City of Richmond, Richmond PD, Virginia State Police sued over actions in protests

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A lawsuit was filed today on behalf of protesters and the youth activists of the Virginia Student Power Network against the City of Richmond, the Richmond Police Department and the Virginia State Police for violating their constitutional rights to free speech, assembly and protest.

The complaint alleges violation of right to assemble, violation of right to freedom of speech, and violation of state code in declaring an unlawful assembly. Plaintiffs are seeking a declaration from the court that police have been operating unlawfully and an order prohibiting them from engaging in activities that violate protesters’ constitutional rights.

Along with the complaint, plaintiffs filed a request for an immediate order to stop these violations.

On the night of June 22, a group of local university students hosted a “teach-in” in front of City Hall, attended by about 150 people with the intent to gather overnight, learn more about police brutality and racial inequality, hear from community advocates and participate in workshops.

Without cause, police declared the event an unlawful assembly after midnight and attacked the group using tear gas, pepper spray, flash grenades and rubber bullets.

Many people were injured during the unprovoked use of force.

“Since the tragic murder of George Floyd and the protests against police violence that have followed, state and local police operating in Richmond have shown a pattern of violence toward protesters who speak out against systemic and anti-Black racism,” said Eden Heilman, legal director for the ACLU of Virginia. “When these young people tried to educate their community about racism in Richmond and how to dismantle it, police stormed in and turned their positive space into a war zone. City leaders have a responsibility to protect our constitutional rights, instead they have encouraged the escalation of violence by police against protesters.”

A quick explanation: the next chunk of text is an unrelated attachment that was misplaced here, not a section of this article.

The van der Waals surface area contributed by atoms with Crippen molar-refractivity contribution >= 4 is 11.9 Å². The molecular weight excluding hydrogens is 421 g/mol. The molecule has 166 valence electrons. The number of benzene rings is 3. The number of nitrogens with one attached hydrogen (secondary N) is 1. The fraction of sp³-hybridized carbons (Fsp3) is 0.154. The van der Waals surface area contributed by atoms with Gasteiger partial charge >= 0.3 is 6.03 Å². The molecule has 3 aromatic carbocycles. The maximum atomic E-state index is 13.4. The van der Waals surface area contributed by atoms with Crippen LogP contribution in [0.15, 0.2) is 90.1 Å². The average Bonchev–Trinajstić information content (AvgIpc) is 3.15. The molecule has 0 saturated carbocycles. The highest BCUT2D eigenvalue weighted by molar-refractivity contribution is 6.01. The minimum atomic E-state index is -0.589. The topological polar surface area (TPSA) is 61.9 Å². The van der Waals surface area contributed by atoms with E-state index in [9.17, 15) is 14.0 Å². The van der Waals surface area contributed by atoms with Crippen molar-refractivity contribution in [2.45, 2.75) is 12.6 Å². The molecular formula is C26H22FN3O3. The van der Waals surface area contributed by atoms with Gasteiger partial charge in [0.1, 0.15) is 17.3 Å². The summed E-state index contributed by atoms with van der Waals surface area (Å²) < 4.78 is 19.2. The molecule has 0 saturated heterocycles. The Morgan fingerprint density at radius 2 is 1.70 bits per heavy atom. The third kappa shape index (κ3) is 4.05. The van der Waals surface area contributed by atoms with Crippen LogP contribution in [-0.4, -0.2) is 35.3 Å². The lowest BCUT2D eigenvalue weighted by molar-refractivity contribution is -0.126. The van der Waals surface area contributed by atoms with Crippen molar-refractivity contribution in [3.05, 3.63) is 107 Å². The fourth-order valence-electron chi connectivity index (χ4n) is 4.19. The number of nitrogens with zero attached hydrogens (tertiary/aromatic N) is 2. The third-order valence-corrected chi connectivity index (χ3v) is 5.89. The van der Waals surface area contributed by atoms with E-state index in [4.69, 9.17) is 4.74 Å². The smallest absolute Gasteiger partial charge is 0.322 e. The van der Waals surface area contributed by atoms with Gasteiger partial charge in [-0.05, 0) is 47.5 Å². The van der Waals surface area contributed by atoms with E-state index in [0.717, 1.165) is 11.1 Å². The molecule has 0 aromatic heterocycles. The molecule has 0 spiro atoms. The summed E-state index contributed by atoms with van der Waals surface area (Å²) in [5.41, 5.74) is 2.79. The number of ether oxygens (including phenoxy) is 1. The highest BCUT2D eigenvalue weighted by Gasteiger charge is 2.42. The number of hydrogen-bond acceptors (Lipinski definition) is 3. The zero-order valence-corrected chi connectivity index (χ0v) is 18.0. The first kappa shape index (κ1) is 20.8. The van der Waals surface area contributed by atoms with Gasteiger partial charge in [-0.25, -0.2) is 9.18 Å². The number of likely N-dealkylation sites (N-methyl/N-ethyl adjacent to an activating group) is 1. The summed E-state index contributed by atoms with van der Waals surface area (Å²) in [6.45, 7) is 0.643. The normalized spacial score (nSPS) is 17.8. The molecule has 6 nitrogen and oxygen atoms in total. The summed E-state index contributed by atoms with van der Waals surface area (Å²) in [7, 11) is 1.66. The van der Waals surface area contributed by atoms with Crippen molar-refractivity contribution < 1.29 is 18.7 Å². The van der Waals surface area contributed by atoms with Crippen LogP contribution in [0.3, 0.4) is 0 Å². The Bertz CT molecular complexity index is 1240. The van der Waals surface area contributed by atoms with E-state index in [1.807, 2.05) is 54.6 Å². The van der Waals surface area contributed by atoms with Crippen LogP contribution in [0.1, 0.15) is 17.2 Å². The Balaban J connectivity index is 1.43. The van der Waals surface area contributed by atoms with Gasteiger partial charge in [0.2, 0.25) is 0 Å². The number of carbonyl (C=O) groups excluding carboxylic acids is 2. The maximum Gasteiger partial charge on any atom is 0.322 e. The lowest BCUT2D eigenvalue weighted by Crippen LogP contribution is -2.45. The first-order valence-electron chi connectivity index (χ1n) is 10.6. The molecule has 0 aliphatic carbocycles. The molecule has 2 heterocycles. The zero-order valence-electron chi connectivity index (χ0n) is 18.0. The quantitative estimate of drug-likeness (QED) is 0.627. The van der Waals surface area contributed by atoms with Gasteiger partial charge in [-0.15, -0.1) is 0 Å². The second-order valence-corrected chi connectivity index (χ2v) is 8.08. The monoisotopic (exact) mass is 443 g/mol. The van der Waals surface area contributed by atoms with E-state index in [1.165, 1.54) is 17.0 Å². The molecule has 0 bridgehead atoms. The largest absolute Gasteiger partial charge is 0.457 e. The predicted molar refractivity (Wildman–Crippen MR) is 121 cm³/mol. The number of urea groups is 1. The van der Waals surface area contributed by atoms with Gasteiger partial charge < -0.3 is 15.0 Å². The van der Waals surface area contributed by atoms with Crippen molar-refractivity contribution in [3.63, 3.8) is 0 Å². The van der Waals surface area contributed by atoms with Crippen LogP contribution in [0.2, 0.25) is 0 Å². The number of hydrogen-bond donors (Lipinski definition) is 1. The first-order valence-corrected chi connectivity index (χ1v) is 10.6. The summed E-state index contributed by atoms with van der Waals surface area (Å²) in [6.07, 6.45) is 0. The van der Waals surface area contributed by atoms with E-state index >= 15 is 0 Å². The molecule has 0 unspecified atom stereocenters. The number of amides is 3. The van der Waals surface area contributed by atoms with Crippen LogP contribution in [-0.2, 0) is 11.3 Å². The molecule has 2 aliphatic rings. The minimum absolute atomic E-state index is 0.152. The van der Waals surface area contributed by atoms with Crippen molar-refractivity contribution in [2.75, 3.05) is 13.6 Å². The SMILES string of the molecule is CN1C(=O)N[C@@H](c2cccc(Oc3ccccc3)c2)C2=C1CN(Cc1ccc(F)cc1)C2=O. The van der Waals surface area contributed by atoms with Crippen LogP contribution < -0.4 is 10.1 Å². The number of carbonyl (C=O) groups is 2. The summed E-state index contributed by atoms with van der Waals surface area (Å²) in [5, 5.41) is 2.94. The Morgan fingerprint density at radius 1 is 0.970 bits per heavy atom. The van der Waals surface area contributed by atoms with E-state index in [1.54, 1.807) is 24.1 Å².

Taylor Maloney, a senior at Virginia Commonwealth University named in an affidavit, said, “This suit is important because it’s taking an even bigger stand against the unchecked violent and outright malicious behavior exhibited by the Richmond Police. I want space for us to mourn and be angry at the system we didn’t ask to live in.”

Ibby Han, director of VSPN, said, “Black students and youth have been leading the movement for racial justice in Richmond. It’s imperative that the police’s excessive use of force and military-grade crowd control weapons are immediately curbed.”

The lawsuit was filed in the Circuit Court for the City of Richmond by co-counsels ACLU of Virginia, Covington & Burling LLC and local attorney Charlie Schmidt.

The lawsuit was filed on behalf of VSPN (a “hub” project of New Virginia Majority) and individual plaintiffs Noah Smith, Diamante Patterson and Devin Caines.


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